It seems inevitable that Gateway Studio & Production Services would build a facility in this area. Nearly everyone involved has one degree of separation from St. Louis, according to David Haskell, Gateway’s president of business development and the keynote speaker at the Progress 64 West luncheon on Aug. 26.
Gateway’s CEO Trey Kerr is from St. Louis. So is Ethan Weber, lighting director for the Rolling Stones. And Jesse Sandler, president of Studio Operations, also has a St. Louis connection.
“The primary goal and dream was to bring the music industry back to St. Louis,” Haskell said. “There is a lot of talent here.”
Gateway Studios is proposing to build a 339,000-square-foot facility on a 32-acre campus at 900 Spirit of St. Louis Blvd. to be used as a private, large-scale touring operation for bands like the Rolling Stones and Kenny Chesney. The facility will include office space, four huge studios – one the size of a football field, a staging room and storage areas.
Gateway Studio and Production Services (Source: GMA Architects)
The lobby of the main building will house a museum with paraphernalia from the music business. A secure nightclub to be called B Goode Lanes, in honor of St. Louis native Chuck Berry, will hold live performances on a 60-by-40 stage. A 7,500-square-foot kitchen will also be on-site.
Haskell said Chesterfield stood out as the right home for the project thanks to the infrastructure already in place and the site’s close proximity to stores, restaurants and hotels.
David Haskell, keynote speaker at the Progress 64 West luncheon on Aug. 26 (Source: Cathy Lenny)
He noted that the only other similar-type production studio in the country is Rock Lititz, located in the middle of farmland in Lancaster County, Pennsylvania. It currently has a 2 ½ year wait list, Haskell said. California’s studios are 150 years old, and New York would have been too cost-prohibitive to build a new production studio.
“This is a big, big commitment – $100 million,” Haskell told the local leaders, both business and political, who had gathered for the luncheon. “There’s not a facility anywhere in the world like this. You can build it from scratch exactly like you want it.”
According to Haskell, the top four individuals running Gateway have 119 years of touring experience. He has more than 40 years of experience as a tour manager, production manager, engineer and producer, working with some of the biggest names in the industry. He previously served as president of Morris Light and Sound and as general manager for the Alabama Theatre.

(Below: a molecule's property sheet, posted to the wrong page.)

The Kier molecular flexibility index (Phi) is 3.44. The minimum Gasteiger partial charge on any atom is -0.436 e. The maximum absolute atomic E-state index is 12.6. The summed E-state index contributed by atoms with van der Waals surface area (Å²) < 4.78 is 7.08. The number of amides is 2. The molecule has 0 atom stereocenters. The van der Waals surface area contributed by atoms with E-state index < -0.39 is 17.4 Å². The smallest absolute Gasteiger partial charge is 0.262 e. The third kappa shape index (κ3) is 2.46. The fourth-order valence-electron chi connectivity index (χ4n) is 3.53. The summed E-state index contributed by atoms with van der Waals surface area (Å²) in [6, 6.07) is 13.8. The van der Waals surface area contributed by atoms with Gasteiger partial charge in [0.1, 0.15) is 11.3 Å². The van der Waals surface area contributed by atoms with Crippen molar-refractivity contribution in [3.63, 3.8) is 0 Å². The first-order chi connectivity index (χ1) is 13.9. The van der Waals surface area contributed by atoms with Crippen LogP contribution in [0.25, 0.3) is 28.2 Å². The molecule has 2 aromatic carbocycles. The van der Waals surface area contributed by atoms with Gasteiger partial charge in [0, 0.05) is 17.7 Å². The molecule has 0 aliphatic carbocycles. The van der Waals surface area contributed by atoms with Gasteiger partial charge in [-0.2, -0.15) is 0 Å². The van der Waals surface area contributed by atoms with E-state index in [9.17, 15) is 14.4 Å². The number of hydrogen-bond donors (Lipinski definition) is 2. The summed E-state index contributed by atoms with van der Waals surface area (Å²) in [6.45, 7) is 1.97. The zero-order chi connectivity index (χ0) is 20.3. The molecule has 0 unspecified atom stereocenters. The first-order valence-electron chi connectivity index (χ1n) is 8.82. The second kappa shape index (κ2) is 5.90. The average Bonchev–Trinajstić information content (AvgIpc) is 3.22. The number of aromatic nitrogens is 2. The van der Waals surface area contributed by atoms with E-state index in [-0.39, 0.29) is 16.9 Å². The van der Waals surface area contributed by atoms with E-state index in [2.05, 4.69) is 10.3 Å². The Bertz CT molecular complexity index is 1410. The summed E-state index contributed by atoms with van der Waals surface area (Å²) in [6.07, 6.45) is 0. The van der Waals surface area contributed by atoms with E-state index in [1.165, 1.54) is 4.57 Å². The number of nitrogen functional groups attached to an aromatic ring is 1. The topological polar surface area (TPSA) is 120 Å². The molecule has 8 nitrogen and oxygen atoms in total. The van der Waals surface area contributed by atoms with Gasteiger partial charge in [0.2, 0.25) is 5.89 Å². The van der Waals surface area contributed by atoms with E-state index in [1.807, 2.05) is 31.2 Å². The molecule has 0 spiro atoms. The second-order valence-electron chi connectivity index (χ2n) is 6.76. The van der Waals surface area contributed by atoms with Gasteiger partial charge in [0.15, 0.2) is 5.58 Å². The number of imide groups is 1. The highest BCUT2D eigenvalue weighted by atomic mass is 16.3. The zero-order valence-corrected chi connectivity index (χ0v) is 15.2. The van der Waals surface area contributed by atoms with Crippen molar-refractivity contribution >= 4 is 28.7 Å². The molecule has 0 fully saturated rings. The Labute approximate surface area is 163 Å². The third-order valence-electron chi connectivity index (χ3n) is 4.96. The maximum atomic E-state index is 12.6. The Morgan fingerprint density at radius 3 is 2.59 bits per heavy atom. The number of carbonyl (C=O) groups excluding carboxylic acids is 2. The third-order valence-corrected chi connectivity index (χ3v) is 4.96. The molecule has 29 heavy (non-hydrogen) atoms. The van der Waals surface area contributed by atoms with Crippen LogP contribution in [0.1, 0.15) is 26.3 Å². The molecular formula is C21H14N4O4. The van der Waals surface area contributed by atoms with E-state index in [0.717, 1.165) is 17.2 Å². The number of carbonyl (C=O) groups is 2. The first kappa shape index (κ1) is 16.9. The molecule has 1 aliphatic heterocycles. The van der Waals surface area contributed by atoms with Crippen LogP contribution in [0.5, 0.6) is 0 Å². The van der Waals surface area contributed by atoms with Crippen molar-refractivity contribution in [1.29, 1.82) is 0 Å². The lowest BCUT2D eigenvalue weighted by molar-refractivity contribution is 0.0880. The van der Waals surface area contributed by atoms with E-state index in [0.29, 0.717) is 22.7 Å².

In addition to Haskell, there’s Kerr, who has more than 20 years of experience as a video director. Andy Gerber, Gateway’s COO, has more than 20 years in television, film touring and live event productions. Sandler has more than 20 years of touring experience.
Although catering to the music touring business, the company also intends to grow its interests in television and film and in hosting events for corporations.
A 5-story, 168-room Spirit Hotel with 32 suites will be open to the public and corporate clients. “It will be akin to a ‘Corporate Disneyland,’” Haskell said. “Guests can arrive at the Spirit of St. Louis Airport and be in a suite (within) minutes.”
Corporations, he said, will be able to hold annual meetings at the facility and keep it all right there on campus.
He expects the economic impact on the region to be huge. The production company, which includes audio, lighting, video and streaming services, is already up and running with 47 employees on board and the studios will hire an additional 118 to 120 people, with an average salary of $78,000 per year, he said.
Gateway plans to do a feasibility impact study to determine the spinoff effect for other businesses like hotels and restaurants. There are also plans to offer extensive training and educational opportunities, including an internship program.
“We want to bring people from St. Louis up, to get people excited about coming to Missouri,” Haskell said.
St. Louis County Council member Mark Harder (R-District 7), who gave the keynote introduction, credits Gateway for creating a new industry that the area does not have today. He noted that Gateway has been working in collaboration with Missouri Partnership, the St. Louis Economic Development Partnership, Missouri Department of Economic Development, the city of Chesterfield, and the Spirit of St. Louis Airport, to make this dream come true.
Originally Appeared Here